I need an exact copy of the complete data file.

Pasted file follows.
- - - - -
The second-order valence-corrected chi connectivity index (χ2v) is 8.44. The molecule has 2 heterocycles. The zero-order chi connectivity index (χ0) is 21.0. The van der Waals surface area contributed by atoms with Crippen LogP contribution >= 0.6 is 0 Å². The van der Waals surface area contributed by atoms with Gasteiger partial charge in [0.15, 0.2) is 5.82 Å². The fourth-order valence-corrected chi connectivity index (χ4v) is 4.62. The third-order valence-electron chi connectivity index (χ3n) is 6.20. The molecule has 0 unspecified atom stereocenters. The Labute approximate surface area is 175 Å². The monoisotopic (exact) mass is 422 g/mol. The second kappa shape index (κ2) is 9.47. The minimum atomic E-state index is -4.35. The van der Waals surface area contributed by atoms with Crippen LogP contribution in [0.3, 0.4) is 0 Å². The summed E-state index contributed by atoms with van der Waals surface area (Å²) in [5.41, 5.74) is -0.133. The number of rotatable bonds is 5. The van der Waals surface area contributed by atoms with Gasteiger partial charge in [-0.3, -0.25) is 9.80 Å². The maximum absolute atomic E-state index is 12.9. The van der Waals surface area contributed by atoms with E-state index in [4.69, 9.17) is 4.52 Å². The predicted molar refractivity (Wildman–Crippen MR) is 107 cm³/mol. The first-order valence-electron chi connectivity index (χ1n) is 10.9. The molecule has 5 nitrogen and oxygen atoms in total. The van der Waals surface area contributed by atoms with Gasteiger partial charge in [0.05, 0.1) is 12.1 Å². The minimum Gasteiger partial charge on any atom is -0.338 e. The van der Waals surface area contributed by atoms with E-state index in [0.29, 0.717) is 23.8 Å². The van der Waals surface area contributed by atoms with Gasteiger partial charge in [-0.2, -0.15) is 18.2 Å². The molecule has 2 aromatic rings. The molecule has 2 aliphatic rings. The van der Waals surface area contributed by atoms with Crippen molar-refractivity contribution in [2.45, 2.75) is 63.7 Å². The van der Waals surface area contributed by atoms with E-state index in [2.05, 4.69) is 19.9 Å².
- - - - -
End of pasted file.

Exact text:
The second-order valence-corrected chi connectivity index (χ2v) is 8.44. The molecule has 2 heterocycles. The zero-order chi connectivity index (χ0) is 21.0. The van der Waals surface area contributed by atoms with Crippen LogP contribution >= 0.6 is 0 Å². The van der Waals surface area contributed by atoms with Gasteiger partial charge in [0.15, 0.2) is 5.82 Å². The fourth-order valence-corrected chi connectivity index (χ4v) is 4.62. The third-order valence-electron chi connectivity index (χ3n) is 6.20. The molecule has 0 unspecified atom stereocenters. The Labute approximate surface area is 175 Å². The monoisotopic (exact) mass is 422 g/mol. The second kappa shape index (κ2) is 9.47. The minimum atomic E-state index is -4.35. The van der Waals surface area contributed by atoms with Crippen LogP contribution in [0.3, 0.4) is 0 Å². The summed E-state index contributed by atoms with van der Waals surface area (Å²) in [5.41, 5.74) is -0.133. The number of rotatable bonds is 5. The van der Waals surface area contributed by atoms with Gasteiger partial charge in [-0.3, -0.25) is 9.80 Å². The maximum absolute atomic E-state index is 12.9. The van der Waals surface area contributed by atoms with E-state index in [4.69, 9.17) is 4.52 Å². The predicted molar refractivity (Wildman–Crippen MR) is 107 cm³/mol. The first-order valence-electron chi connectivity index (χ1n) is 10.9. The molecule has 5 nitrogen and oxygen atoms in total. The van der Waals surface area contributed by atoms with Gasteiger partial charge in [0.05, 0.1) is 12.1 Å². The minimum Gasteiger partial charge on any atom is -0.338 e. The van der Waals surface area contributed by atoms with E-state index in [0.29, 0.717) is 23.8 Å². The van der Waals surface area contributed by atoms with Gasteiger partial charge in [-0.2, -0.15) is 18.2 Å². The molecule has 2 aromatic rings. The molecule has 2 aliphatic rings. The van der Waals surface area contributed by atoms with Crippen molar-refractivity contribution in [2.45, 2.75) is 63.7 Å². The van der Waals surface area contributed by atoms with E-state index in [2.05, 4.69) is 19.9 Å².